Austin’s Chess Diary Snippets

I’ve decided I might stick short chess-related snippets here, in order for them not to clutter up the blog pages. (Assuming I ever get around to adding any new posts…. ).

This new page is partly because I’ve found myself posting these chess snippets on Facebook now and again for the chess club ‘wall’, and I thought my scientific chess friends might be interested too.  These will mostly be (hopefully) interesting or amusing (that latter term will only apply to chess fans!!) positions or problems from games, maybe with the occasional “What happened next?!”

So here goes:

Diag 1: White to play and win

 

 

This one comes from a 10 minutes-a-side game last week. It is White to play:

Now, I REALLY wanted to sacrifice something on b7. In my mind there was a variation that ran:

1. Rb7:! Kb7: 2. Rb1+ Ka8 3. Qc7 threatening unstoppable mate on b7, or 2. …Kc8 3. Ba6+ Kd7 4. Rb7+

HOWEVER… there is a rather obvious snag with this brilliancy. Can you spot it?

I actually picked up the R on b1 and was half-way to b7 when I realised what was wrong. Luckily my opponent is a gent and we don’t play touch-move in casual games. So I got to have a re-think. However, there are actually at least two quick forced wins for White in this position. For one of them the first move (which I spotted and played after I’d ‘undone’ 1. Rb7:) is fairly easy, the continuation a bit less so, but quite pretty. Suggestions?

BTW, if you are a non-chesser who has strayed here, and is mystified by this idea of timing chess games or ’10 minutes for your moves’, Dominic Lawson (yes, that Dominic Lawson) explains in an article here.

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Ten-minutes-a-side for all your moves is a common way to play casual club chess, suitable even for us older gents.  When I was a teenage chess fiend, I used to play endless 5 minutes-a-side games (5 minutes to make ALL your moves, sometimes known as ‘Blitz’), notably in my school lunch hours. However, I now find that 5 min is just TOO fast – ageing synapses, I guess.

The quicker you have to make all your moves, of course, the greater the potential for tactical oversights. To show just what a lottery a 5 minute-a-side game can be with players as bad as me, here is a comedy of errors from Tuesday night:

Diag 2: White to play

It is White to play.

The game actually finished: 1. Nd5: Nd5: 2. Nh6+? Kh8?? 3. Nf7:+ Black resigns.

What had both players missed?

 

 

 

 

 

 

 

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21st June – STOP PRESS:

Playable chess board…. well flash!

Our resourceful blog overlord RPG tells me we now have a “Chess Flash” plugin installed, hopefully enabling you to actually play through games that I post up here on a virtual board! As a test, here is one of my ‘time handicap’ rapid games from a club tournament last month. Since I had a whopping 16 minutes thinking time to my opponent’s (distinctly meagre) 4 minutes, you could call it a bit of an uneven contest, though he is rated rather higher than me, and is an excellent rapid player.

Anyway, let’s see if the plugin works! I am playing Black.

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28th June

I played a (Summer) League game on Monday night, so by club night on Tuesday I was a bit “chessed out”. We spent most of the evening analysing games people had played the previous week or at a local chess congress at the weekend, rather than actually bashing out the rapid games. So I’m slightly stumped for a interesting ‘what happened next?’ problem for this week. But here’s an easy-ish one, from a 10 min-a-side game a month or two back.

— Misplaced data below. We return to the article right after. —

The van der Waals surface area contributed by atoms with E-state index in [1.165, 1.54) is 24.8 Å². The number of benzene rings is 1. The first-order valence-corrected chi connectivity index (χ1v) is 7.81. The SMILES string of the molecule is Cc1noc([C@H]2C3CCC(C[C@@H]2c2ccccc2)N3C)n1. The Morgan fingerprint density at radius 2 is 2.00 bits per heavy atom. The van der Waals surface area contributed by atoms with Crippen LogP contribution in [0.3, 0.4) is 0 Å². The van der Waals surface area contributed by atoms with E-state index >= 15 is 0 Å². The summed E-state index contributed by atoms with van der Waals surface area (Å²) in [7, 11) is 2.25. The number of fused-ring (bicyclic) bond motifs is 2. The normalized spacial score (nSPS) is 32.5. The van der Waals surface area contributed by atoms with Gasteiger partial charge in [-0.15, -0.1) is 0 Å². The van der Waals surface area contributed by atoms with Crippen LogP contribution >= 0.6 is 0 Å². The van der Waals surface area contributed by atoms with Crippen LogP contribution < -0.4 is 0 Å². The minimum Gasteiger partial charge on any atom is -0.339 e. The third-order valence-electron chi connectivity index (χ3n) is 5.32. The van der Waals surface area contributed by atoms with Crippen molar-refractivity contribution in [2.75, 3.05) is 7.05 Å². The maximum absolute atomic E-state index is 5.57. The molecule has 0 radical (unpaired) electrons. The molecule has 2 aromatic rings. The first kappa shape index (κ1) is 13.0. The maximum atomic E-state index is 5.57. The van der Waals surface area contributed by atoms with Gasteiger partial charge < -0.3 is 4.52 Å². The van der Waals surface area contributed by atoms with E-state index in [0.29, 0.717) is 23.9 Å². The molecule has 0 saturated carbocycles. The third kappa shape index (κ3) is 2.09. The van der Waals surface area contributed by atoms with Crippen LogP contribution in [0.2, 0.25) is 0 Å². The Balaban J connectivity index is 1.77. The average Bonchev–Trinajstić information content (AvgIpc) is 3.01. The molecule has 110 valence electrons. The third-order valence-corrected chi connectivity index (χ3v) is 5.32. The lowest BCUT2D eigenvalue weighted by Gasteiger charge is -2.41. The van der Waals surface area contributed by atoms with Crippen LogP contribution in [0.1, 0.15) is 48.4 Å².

Diag 3: White to play

One of the things I’ve noticed since starting to play chess again, and which I think is directly attributable to the ubiquity of computer chess and playing online, is that tactical awareness has gone up a lot. People play much more for tactical combinations, and far less for strategic objectives. This is quite noticeable in normal time-limit games (where you have, say, 65-95 minutes to make all your moves), so it is all the more noticeable in rapid games (10 minutes or less for all your moves), which are always more tactics-based. Trying to grind out a logical strategic victory in a 100-move marathon is a high-risk strategy in speed chess, as there is a good chance you lose on time whilst trying to make your extra pawn count in the endgame.

Now, I had to try and remember this particular game afterwards (You don’t usually record moves when you only have 10 min to think of them all in!), so I am not 100% sure whether the Black pawn was on b4 or b5…  though it’s not a critical point.

White – me – is clearly better in this position, which chess aficionados will spot as arising from a typical open Sicilian set-up. Objectively, White probably needs to protect his c2 square before embarking on any adventures. However… it’s a 10 minute game, and as this was around move 20 we were probably down to under half that time. So direct threats are hard to resist. Anyway, I went for:

1. Rh3  (threatening Qh7:+, obviously)

– and the game continued

1.         …h6

2.  Rg1 Kh7

So the easy question:  how did the game now finish?  And a slightly more taxing one; could Black have played better moves than  1. ..h6 and 2. …Kh7?

A Tricky End (ing)

Diag 4: White to play

For something a bit more refined, I can’t resist sticking up this one, which we were kicking about on the Club Facebook page last week. I should say that it wasn’t me that posted this there, but one of my club sparring partners, local historian and author Graham Phythian. He tells me that it is a 1985 problem study by one H. Valkevitz. Now, normally I don’t care much for composed chess studies, as they often show positions it would be utterly impossible to get in a real game, which I find rather dims my interest in them. This one, however,  would be at least be feasible as a ‘real’ endgame position. White has Queen and Bishop vs Queen and Pawn, but the Pawn is only one square from becoming a Queen.

As Graham says, White’s first move is fairly easy to spot, but there are many ways for White to draw, and only one way to win.